Dialogue, dialogue, dialogue … I see writers obsessing over this element of screenwriting all the time. Yet the reality is, this the least important element of your spec script. Don’t believe it? Here’s 5 reasons why:

5. Structure & character is where it’s at. When I’m writing script reports, there are two things I report on, again and again and again: structure and character. Why? Because these two elements are the most important of your spec script. Good structure is paramount in keeping the reader’s (and thus the potential audience’s) interest – and character motivation is key in achieving this; it is a symbiotic relationship. We watch films and TV because we want to see characters DO something for a specific reason: that’s how stories work. Now *of course* good dialogue plays a part in this too and yes, there are some writers who place a specific type of dialogue at the heart of their stories, ie. Tarantino & Sorkin. And if you’re brilliant at dialogue and can pull this off, good for you; I will note it in the report, though it will be an addition to good structure and character, not instead of it. Why? Well put it this way … Have I ever recommended a script just because of its good dialogue? No. Never.

4. There’s always too much of it. Early drafts, there’s always too much dialogue … Even if you don’t write too much dialogue. This is particularly true of spec TV pilots. Why? ‘Cos generally speaking there’s more dialogue in TV than movies. And that’s okay. But never allow this thought to justify using more than you should. A couple of Bang2writers asked me recently “how much” is “too much” when it comes to dialogue: infuriatingly, I always answer that it depends … Though a good rule of thumb I think is seeing how much you want to write, then halving it. So in other words: if you want to write a 3 page scene, cut it to 1.5 pages; if you want to write a 1.5 page scene, cut it to .75 pages – and any shorter than that? Cut it altogether.

3. Delivery counts for more than you think. Every produced screenwriter has a horror story about how a crappy actor massacred their super deluxe dialogue. But equally, unless those produced screenwriters are very unlucky, they will also have at least one story about how a great actor took their great dialogue and turned it into something they had not envisaged, but was just as good, if not better. In addition to this point, audiences pick up on moments of dialogue and quote them at each other and in their Facebook statuses not just because the writing was great, but because how that actor said it caught their imagination for whatever reason. Think again about your favourite lines: what would they have looked like on the page? In my house, our faves include, “Over here … Over here ” (Echo style); “Game over, Man! Game over!” and “Don’t waste my mother****ing time!” Where are they from? Bet you know, instantly. Brilliant lines? Or brilliant delivery? Or a bit of both? Oh and by the way: there’s every chance in that delivery the actor or director may change your great line anyway – either on purpose, or by accident. It happens. You can embrace it or fight it … But you ain’t gonna change it.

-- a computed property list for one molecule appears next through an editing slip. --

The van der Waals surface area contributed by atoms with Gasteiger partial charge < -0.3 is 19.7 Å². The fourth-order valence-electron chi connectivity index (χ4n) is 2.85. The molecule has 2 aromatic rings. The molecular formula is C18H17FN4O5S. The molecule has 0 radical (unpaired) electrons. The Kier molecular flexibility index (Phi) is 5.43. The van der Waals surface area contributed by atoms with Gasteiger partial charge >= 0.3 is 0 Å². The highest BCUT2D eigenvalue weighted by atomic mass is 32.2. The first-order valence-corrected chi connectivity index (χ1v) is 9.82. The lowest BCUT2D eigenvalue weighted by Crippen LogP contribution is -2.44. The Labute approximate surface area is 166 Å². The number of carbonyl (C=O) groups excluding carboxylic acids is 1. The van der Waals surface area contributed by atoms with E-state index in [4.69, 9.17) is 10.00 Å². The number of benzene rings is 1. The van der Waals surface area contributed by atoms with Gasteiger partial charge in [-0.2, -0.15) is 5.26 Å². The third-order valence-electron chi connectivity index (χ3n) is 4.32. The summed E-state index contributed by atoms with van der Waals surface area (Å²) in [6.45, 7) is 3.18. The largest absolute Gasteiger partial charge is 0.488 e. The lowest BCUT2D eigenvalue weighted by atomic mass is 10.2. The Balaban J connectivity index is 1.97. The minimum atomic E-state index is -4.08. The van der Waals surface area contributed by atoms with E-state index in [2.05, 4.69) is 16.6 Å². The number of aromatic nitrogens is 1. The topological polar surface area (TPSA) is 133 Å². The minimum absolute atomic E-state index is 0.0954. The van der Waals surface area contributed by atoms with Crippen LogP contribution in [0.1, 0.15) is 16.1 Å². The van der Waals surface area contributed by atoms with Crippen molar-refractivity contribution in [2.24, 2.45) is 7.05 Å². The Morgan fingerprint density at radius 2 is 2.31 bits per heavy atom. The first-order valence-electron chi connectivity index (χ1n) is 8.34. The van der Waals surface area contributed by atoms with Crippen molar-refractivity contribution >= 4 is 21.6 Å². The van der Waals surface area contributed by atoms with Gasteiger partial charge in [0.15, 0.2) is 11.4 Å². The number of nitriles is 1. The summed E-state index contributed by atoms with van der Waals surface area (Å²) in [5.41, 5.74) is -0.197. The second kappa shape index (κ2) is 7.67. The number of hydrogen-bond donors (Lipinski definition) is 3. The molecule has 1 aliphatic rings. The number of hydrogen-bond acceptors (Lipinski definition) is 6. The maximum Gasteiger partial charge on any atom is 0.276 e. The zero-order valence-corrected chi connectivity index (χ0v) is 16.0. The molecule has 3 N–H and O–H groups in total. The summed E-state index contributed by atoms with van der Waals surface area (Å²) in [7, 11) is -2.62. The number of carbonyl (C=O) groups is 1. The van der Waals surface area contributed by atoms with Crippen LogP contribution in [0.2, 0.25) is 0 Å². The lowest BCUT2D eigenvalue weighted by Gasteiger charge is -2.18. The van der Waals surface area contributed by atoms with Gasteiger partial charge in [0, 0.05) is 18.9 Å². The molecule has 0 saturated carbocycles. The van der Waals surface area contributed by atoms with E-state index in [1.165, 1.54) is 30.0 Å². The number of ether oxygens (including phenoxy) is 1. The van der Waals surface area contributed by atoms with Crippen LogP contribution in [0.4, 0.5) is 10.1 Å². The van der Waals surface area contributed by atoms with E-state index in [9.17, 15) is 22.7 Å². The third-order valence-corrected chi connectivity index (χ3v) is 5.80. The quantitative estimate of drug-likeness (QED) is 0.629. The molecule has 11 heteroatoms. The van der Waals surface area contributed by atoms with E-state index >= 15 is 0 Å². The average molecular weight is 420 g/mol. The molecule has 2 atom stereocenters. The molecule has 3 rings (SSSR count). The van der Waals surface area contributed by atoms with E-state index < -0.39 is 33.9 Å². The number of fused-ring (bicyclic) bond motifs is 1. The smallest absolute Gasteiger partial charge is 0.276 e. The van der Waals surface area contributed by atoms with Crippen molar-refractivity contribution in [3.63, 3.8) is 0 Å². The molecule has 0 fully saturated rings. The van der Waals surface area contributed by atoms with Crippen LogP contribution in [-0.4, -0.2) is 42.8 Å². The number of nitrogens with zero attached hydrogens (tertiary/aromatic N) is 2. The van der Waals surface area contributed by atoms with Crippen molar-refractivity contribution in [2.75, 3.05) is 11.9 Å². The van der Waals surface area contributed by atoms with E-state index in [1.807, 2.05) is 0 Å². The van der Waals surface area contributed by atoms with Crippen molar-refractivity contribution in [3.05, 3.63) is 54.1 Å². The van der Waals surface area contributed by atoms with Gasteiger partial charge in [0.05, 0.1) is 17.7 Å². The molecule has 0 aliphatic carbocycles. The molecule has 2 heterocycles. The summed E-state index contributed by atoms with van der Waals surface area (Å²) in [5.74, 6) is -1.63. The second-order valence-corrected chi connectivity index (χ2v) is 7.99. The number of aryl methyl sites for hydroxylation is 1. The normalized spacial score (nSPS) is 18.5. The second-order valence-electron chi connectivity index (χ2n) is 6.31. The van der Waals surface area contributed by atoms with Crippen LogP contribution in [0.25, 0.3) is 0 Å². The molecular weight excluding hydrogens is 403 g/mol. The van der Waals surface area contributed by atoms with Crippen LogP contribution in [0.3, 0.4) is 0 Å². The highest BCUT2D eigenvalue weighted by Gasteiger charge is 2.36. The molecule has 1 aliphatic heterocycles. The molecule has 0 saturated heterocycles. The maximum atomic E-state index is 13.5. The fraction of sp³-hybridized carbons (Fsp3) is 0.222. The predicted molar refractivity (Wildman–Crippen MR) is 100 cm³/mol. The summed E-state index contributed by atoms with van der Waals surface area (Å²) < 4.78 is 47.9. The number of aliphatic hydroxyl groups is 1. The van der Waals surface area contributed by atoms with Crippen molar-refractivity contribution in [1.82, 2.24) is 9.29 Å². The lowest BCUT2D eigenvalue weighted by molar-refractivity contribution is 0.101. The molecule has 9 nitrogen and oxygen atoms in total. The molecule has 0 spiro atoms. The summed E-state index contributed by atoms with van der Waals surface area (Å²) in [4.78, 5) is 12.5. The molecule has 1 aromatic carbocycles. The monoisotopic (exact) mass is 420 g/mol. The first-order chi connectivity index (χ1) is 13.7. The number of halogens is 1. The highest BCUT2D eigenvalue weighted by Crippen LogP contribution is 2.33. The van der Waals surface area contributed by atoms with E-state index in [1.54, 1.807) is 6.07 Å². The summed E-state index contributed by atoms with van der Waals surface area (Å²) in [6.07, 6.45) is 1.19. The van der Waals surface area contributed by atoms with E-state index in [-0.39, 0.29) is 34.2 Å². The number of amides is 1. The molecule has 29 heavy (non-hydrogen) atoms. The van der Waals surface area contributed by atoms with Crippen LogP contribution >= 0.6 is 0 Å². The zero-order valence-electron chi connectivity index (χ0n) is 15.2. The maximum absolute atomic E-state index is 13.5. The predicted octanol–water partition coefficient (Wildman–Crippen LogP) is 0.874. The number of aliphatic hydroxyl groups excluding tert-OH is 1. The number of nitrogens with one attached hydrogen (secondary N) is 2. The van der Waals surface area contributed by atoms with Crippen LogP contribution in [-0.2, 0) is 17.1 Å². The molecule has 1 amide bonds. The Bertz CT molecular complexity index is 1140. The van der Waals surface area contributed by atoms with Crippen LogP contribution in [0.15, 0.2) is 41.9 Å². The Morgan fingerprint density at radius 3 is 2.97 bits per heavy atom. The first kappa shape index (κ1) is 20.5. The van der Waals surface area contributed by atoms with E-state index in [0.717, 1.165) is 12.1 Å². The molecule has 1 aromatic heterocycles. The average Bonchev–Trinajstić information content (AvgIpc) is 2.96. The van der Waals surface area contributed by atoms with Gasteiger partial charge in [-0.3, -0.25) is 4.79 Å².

2. You’re not using it effectively anyway. I’ve lost count of the number of screenwriters I’ve seen hold on to flawed scenes that do not fit their script’s structure or character motivation, simply because they like a couple of lines in said scenes. That’s right: those writers will potentially screw up their chances of getting their story across, simply because they like a few lines of dialogue – and dialogue is simply not enough to carry a scene or make it “fit” story-wise. If you don’t believe me, check out your nearest spec pile and read a few hundred screenplays and see. So how does one use dialogue effectively? By remembering this: dialogue is there solely to reveal character and/or push the story forwards – like pretty much anything in this screenwriting lark! The difficult thing then is doing this via the illusion the audience is “just” watching people talking. That’s the hard part. But if you think of dialogue as an element of screenwriting on its own, that is when you will run into trouble.

1. It’s the easiest thing to write! Yes. Writing pages and pages of dialogue is easy. Our characters feel alive to us, so we can get into writing long chunks of dialogue and justify it by saying this is how “real” people talk. But movies and TV are not reality; they are representations of reality. Every conversation has to serve the plot or character in some way (without becoming expositional), otherwise it must not happen. That is just the way it is.